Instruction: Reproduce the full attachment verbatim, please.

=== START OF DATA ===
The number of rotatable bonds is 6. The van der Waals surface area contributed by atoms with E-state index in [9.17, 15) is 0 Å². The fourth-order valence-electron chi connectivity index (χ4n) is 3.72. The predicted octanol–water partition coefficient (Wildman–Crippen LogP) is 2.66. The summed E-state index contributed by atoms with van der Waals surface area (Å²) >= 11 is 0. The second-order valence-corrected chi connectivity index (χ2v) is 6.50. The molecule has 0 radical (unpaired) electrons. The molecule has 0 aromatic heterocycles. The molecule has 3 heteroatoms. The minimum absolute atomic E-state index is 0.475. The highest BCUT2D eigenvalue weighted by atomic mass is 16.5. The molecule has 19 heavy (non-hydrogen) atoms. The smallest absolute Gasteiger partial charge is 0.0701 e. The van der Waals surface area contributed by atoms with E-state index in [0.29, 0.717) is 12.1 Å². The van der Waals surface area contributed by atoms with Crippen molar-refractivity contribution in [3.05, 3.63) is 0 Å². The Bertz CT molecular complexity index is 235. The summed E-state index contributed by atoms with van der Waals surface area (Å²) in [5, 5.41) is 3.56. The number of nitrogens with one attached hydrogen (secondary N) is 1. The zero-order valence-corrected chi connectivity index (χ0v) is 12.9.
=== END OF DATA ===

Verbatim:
The number of rotatable bonds is 6. The van der Waals surface area contributed by atoms with E-state index in [9.17, 15) is 0 Å². The fourth-order valence-electron chi connectivity index (χ4n) is 3.72. The predicted octanol–water partition coefficient (Wildman–Crippen LogP) is 2.66. The summed E-state index contributed by atoms with van der Waals surface area (Å²) >= 11 is 0. The second-order valence-corrected chi connectivity index (χ2v) is 6.50. The molecule has 0 radical (unpaired) electrons. The molecule has 0 aromatic heterocycles. The molecule has 3 heteroatoms. The minimum absolute atomic E-state index is 0.475. The highest BCUT2D eigenvalue weighted by atomic mass is 16.5. The molecule has 19 heavy (non-hydrogen) atoms. The smallest absolute Gasteiger partial charge is 0.0701 e. The van der Waals surface area contributed by atoms with E-state index in [0.29, 0.717) is 12.1 Å². The van der Waals surface area contributed by atoms with Crippen molar-refractivity contribution in [3.05, 3.63) is 0 Å². The Bertz CT molecular complexity index is 235. The summed E-state index contributed by atoms with van der Waals surface area (Å²) in [5, 5.41) is 3.56. The number of nitrogens with one attached hydrogen (secondary N) is 1. The zero-order valence-corrected chi connectivity index (χ0v) is 12.9.